11. How is Pistorius trying to prove his innocence?

The Paralympian is trying to prove that the killing was due to negligence. He claims he had no intention of killing Steenkamp as he suspected an intruder had entered his home. According to the Criminal Law Act, South African courts have traditionally applied the following test to determine whether the accused had been negligent:

  • Would a reasonable person, in the same circumstances as the accused, have foreseen the reasonable possibility of the occurrence of the consequence, or the existence of the circumstance in question, including its unlawfulness?
  • If so, would a reasonable person have taken steps to guard against that possibility?
  • If so, did the accused fail to take the steps which he should reasonably have taken to guard against it?

12. In what language will the case be heard?

The trial has been predominantly heard in English so far, with some witnesses opting to testify in Afrikaans. However, the judge and lawyers have used English as the preferred medium.

13. How does the court cater for witnesses testifying in Afrikaans?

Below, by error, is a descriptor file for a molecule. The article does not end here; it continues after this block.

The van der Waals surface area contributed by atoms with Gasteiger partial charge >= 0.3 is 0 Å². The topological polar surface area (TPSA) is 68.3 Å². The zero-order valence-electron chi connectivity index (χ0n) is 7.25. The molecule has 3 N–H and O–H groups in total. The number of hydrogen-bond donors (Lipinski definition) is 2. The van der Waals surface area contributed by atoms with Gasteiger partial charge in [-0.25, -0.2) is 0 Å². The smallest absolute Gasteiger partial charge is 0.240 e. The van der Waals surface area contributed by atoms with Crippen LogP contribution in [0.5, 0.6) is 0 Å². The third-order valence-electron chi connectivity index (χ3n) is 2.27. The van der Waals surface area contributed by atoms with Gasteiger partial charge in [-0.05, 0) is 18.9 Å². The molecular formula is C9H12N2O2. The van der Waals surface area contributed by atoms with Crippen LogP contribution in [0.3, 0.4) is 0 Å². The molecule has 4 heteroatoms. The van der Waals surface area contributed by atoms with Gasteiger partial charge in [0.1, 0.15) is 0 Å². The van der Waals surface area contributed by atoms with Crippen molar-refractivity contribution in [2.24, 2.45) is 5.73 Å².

Interpreters have been appointed to translate between Afrikaans and English.

14. How much weight does witness testimony have in comparison to forensic evidence?

This depends on the evidence, and is difficult to give a general answer – more obvious where the accused denies being present at the scene but the fingerprint or DNA evidence provides otherwise.

Where ballistic experts testify, and their evidence conflicts with the viva voce evidence, the court will have to decide which is more probable. If, however, only one side provides expert scientific-type evidence the court may be forced to accept that evidence where not rebutted. There are no easy answers to this question.